As noise pollution increasingly threatens marine wildlife in the world’s oceans, a new report is providing details about the risks and how to reduce the negative impacts of underwater noise.
Written by Dalhousie University marine biologist Dr. Lindy Weilgart for the Convention on the Conservation of Migratory Species of Wild Animals (CMS), the report focuses on three major sources of noise pollution: shipping, seismic airgun surveys (used in oil and gas exploration), and pile driving (used for offshore wind farms and other marine infrastructure).
Calling it a “landmark” report, a Dalhousie University media release notes that “for the first time,” the research provides practical guidance on reducing the negative impacts of underwater noise on wildlife. It highlights the best available technology and the best environmental practice.
“It has been difficult to specify the exact scenarios where ecosystem and population consequences from underwater noise will occur. Therefore, managing this threat requires a precautionary approach,” the report said.
“Application of quieting technologies that reduce sound at source will likely be the most effective way to reduce the environmental impacts of underwater noise, and quieting methods that have additional benefits, such as reducing greenhouse gas emissions or encouraging technological innovation should be especially encouraged.”
Ocean noise pollution affects ‘at least’ 150 marine species
The report notes impacts from ocean noise pollution have been found in at least 150 marine species. CMS said noise pollution causes “significant disturbance” to marine wildlife, including migratory species like dolphins and whales (and their prey).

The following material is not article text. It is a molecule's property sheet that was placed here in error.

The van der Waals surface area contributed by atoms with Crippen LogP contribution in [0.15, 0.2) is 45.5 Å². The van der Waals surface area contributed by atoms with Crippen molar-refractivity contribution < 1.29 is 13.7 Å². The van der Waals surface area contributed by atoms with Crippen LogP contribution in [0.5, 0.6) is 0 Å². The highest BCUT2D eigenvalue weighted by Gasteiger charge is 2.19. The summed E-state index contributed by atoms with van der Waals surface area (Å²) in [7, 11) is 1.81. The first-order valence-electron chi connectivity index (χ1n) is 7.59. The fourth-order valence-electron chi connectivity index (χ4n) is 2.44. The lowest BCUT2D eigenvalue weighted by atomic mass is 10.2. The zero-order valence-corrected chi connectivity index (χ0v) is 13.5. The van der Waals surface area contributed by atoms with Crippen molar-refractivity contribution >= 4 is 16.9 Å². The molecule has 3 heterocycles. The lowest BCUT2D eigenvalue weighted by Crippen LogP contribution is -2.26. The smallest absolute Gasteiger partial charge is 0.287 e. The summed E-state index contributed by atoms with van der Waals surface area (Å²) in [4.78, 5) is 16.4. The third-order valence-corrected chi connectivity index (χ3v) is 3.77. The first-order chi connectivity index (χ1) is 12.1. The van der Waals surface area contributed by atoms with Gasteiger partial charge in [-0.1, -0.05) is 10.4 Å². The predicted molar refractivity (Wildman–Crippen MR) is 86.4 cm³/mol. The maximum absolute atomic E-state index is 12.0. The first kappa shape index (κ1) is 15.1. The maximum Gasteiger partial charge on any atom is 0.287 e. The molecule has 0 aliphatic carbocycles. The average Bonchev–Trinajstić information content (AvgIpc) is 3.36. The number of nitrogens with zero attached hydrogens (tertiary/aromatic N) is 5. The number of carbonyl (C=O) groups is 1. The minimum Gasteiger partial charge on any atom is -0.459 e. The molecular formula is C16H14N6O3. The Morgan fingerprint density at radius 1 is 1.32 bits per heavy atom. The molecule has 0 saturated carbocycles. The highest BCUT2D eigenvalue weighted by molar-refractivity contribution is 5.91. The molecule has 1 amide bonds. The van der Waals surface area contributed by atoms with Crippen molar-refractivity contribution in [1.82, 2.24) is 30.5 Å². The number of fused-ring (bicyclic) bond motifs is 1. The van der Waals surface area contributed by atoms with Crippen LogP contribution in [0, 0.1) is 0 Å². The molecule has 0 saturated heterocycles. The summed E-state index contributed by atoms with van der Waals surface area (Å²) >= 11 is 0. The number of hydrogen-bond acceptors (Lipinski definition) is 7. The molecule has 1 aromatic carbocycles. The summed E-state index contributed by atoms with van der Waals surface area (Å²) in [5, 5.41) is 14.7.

The organization said these impacts negatively impact entire marine ecosystems.
“Animals exposed to elevated or prolonged anthropogenic noise can suffer direct injury and temporary or permanent auditory threshold shifts, compromising their communication and ability to detect threats and find food, sometimes leading to death,” CMS wrote on its website.
“Anthropogenic noise can displace wild animals from critical habitats, including from their migration routes, and mask important natural sounds, such as the call of a mate.”
The new report was prepared for CMS by OceanCare in Switzerland. In addition to her work at Dalhousie University, Weilgart is also OceanCare’s senior ocean noise expert and policy consultant.
“Government regulations limiting the noise emissions from offshore windfarm construction, mainly due to the noise-sensitive and protected harbour porpoise, certainly help. If regulators insisted on quieter alternatives to airguns, something that seems well within technological capabilities, this would also likely drive innovations,” Weilgart wrote in the report’s conclusion.
“After all, explosions on land to search for hydrocarbons were replaced with Vibroseis because explosions were no longer acceptable to humans. If we value our life- sustaining oceans, we should provide them with the same care and protection.”